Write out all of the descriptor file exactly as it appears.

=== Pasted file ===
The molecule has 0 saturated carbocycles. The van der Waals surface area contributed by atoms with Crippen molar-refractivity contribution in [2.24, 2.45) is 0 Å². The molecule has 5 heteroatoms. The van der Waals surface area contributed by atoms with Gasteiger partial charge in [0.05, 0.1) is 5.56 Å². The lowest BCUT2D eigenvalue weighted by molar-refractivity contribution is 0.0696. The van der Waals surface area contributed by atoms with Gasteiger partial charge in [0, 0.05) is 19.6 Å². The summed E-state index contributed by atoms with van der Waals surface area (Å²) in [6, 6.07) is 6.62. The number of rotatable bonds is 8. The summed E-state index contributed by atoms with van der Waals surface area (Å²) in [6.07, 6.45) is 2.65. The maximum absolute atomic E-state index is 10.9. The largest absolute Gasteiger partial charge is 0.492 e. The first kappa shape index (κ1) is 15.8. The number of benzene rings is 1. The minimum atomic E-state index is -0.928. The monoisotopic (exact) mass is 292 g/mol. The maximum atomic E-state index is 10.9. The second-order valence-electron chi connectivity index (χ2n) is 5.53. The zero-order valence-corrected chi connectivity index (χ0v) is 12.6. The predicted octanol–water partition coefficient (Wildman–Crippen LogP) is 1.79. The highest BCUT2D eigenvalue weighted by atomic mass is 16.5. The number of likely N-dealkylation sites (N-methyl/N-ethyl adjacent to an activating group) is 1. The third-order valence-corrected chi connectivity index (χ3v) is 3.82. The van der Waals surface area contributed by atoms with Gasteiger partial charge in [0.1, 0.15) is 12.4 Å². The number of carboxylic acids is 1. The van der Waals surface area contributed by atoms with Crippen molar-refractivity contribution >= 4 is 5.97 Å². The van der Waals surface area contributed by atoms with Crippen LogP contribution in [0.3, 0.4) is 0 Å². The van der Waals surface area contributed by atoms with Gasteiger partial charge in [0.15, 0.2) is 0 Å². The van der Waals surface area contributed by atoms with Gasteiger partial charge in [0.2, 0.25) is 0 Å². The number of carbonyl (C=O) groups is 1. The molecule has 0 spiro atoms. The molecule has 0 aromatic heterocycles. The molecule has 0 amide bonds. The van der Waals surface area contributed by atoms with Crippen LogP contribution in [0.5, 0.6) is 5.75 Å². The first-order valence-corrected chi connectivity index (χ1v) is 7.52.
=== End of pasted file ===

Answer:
The molecule has 0 saturated carbocycles. The van der Waals surface area contributed by atoms with Crippen molar-refractivity contribution in [2.24, 2.45) is 0 Å². The molecule has 5 heteroatoms. The van der Waals surface area contributed by atoms with Gasteiger partial charge in [0.05, 0.1) is 5.56 Å². The lowest BCUT2D eigenvalue weighted by molar-refractivity contribution is 0.0696. The van der Waals surface area contributed by atoms with Gasteiger partial charge in [0, 0.05) is 19.6 Å². The summed E-state index contributed by atoms with van der Waals surface area (Å²) in [6, 6.07) is 6.62. The number of rotatable bonds is 8. The summed E-state index contributed by atoms with van der Waals surface area (Å²) in [6.07, 6.45) is 2.65. The maximum absolute atomic E-state index is 10.9. The largest absolute Gasteiger partial charge is 0.492 e. The first kappa shape index (κ1) is 15.8. The number of benzene rings is 1. The minimum atomic E-state index is -0.928. The monoisotopic (exact) mass is 292 g/mol. The maximum atomic E-state index is 10.9. The second-order valence-electron chi connectivity index (χ2n) is 5.53. The zero-order valence-corrected chi connectivity index (χ0v) is 12.6. The predicted octanol–water partition coefficient (Wildman–Crippen LogP) is 1.79. The highest BCUT2D eigenvalue weighted by atomic mass is 16.5. The number of likely N-dealkylation sites (N-methyl/N-ethyl adjacent to an activating group) is 1. The third-order valence-corrected chi connectivity index (χ3v) is 3.82. The van der Waals surface area contributed by atoms with Gasteiger partial charge in [0.1, 0.15) is 12.4 Å². The number of carboxylic acids is 1. The van der Waals surface area contributed by atoms with Crippen molar-refractivity contribution >= 4 is 5.97 Å². The van der Waals surface area contributed by atoms with Crippen LogP contribution in [0.3, 0.4) is 0 Å². The van der Waals surface area contributed by atoms with Gasteiger partial charge in [0.15, 0.2) is 0 Å². The van der Waals surface area contributed by atoms with Gasteiger partial charge in [0.2, 0.25) is 0 Å². The number of carbonyl (C=O) groups is 1. The molecule has 0 spiro atoms. The molecule has 0 aromatic heterocycles. The molecule has 0 amide bonds. The van der Waals surface area contributed by atoms with Crippen LogP contribution in [0.5, 0.6) is 5.75 Å². The first-order valence-corrected chi connectivity index (χ1v) is 7.52.